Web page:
Ransomware is no longer just an endpoint being encrypted by malware. Servers, applications and even data stored in cloud services can be encrypted and held for ransom. While the specific recommendations vary depending on the systems involved in an incident, being prepared with a comprehensive plan can help reduce the effects of any attack.

Enterprise ransomware incident response plans should include the following steps:

  1. Validate the attack. Confirm whether the event was indeed an attack. Many incidents can be linked to phishing, adware or other malware incidents but not specifically ransomware. If it is determined to be ransomware — i.e., files are encrypted or locked — proceed to the next steps.
  2. Gather the incident response team. Make sure IT staff, management, PR and legal teams are aware of the issue and ready to tackle their roles in the response efforts.
  3. Analyze the incident. Examine the scope of the incident. Note which applications, networks and systems were affected, and determine how actively the malware is spreading.
  4. Contain the incident. First, disconnect the infected system from the network to ensure the attack does not spread to other computers and devices. Then, ensure backups are secured and free of malware. Every incident will generate some volatile evidence, such as log files or system images. Document this evidence as soon as possible, and check it regularly, as it may change if the attack is ongoing. When ransomware is involved, such evidence may also include a recoverable encryption key as long as the investigation begins before the encryption key is deleted. In some cases, if the incident is detected quickly enough, the encryption can be stopped.
  5. Perform a thorough investigation. Try to identify which ransomware strain has been used, its potential risks and recovery options. Some ransomware varieties use weak encryption that has a publicly available decryption mechanism provided by a security vendor or researcher. The No More Ransom initiative, a partnership between law enforcement and IT security companies, aims to help ransomware victims recover files where plausible.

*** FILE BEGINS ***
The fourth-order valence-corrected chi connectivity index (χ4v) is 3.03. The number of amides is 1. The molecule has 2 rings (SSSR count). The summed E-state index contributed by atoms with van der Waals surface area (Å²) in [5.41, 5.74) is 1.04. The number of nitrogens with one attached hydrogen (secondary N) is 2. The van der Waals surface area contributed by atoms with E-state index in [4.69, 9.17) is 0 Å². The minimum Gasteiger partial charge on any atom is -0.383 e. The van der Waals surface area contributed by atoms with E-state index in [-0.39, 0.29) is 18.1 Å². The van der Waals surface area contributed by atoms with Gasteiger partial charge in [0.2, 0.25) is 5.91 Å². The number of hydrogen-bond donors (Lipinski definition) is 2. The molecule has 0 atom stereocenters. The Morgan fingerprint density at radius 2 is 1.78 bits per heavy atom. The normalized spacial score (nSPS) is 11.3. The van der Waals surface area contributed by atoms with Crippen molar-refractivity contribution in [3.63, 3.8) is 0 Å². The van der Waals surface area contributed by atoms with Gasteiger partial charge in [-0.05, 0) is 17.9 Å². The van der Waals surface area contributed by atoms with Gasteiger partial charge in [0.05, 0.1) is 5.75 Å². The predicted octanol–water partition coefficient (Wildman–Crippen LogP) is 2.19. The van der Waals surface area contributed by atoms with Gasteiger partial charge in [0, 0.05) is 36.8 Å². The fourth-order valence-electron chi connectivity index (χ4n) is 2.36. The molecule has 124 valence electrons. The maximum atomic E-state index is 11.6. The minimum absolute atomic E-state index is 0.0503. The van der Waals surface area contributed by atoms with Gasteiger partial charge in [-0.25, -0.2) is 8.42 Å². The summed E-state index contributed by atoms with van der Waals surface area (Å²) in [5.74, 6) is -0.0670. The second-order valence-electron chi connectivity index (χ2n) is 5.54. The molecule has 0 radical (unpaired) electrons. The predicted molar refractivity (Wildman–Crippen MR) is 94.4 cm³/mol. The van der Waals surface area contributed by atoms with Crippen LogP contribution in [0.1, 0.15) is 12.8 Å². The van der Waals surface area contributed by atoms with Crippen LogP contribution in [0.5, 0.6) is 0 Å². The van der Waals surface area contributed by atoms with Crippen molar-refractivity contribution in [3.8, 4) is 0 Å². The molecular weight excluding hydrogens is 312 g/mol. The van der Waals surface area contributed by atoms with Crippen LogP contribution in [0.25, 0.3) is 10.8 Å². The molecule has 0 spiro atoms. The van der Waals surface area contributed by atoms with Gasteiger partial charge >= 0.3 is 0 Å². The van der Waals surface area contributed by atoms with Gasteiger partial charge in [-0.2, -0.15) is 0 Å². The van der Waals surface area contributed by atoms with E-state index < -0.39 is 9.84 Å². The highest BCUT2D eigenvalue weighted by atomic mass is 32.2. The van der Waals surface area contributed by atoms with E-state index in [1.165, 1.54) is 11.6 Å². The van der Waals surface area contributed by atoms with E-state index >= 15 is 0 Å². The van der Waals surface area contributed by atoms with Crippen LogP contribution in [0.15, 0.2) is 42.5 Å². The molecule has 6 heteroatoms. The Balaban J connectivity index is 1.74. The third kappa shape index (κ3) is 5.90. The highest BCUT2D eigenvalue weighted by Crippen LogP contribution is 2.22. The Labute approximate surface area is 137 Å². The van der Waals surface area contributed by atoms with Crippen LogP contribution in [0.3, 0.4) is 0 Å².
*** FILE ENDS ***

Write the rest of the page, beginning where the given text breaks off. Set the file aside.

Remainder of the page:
6. Eradicate malware, and recover from the incident. This involves wiping infected systems and restoring lost data from backups. Be sure to change all account, network and system passwords after removing a device or system from the network. Change passwords again once the malware is removed completely from the network.
  7. Contact law enforcement. Governments are urged to report any ransomware incidents to law enforcement. Enterprise responders may also want to involve law enforcement agencies in the case of a high-impact incident or data breach. Law enforcement experts may be able to offer guidance for paying ransoms based on previous experience with a strain of ransomware or criminal organization involved in the attack. In the U.S., organizations can contact the Multi-State Information Sharing and Analysis Center, FBI or Internet Crime Complaint Center. Private companies can also be hired to help enterprises infected with ransomware, including assisting with the negotiation process if needed.
  8. Perform post-incident activities. Adhere to regulatory and breach notification requirements, if applicable. Organizations should also verify the restoration of backups to ensure all applications, data and systems are accounted for.
  9. Perform analysis and learn from the attack. During this step, organizations can discover and analyze why the attack happened and apply appropriate actions to ensure the same vulnerability is not compromised in the future. For example, if the ransomware was the result of an employee clicking a malicious link, the company should perform additional security awareness training. Also, revise security policies if necessary. Security teams should also analyze how the ransomware incident response plan performed. If certain steps did not go as planned, review the plan, and update where needed to improve efficiency.

By: Sharon Shea, Senior Site Editor Nick Lewis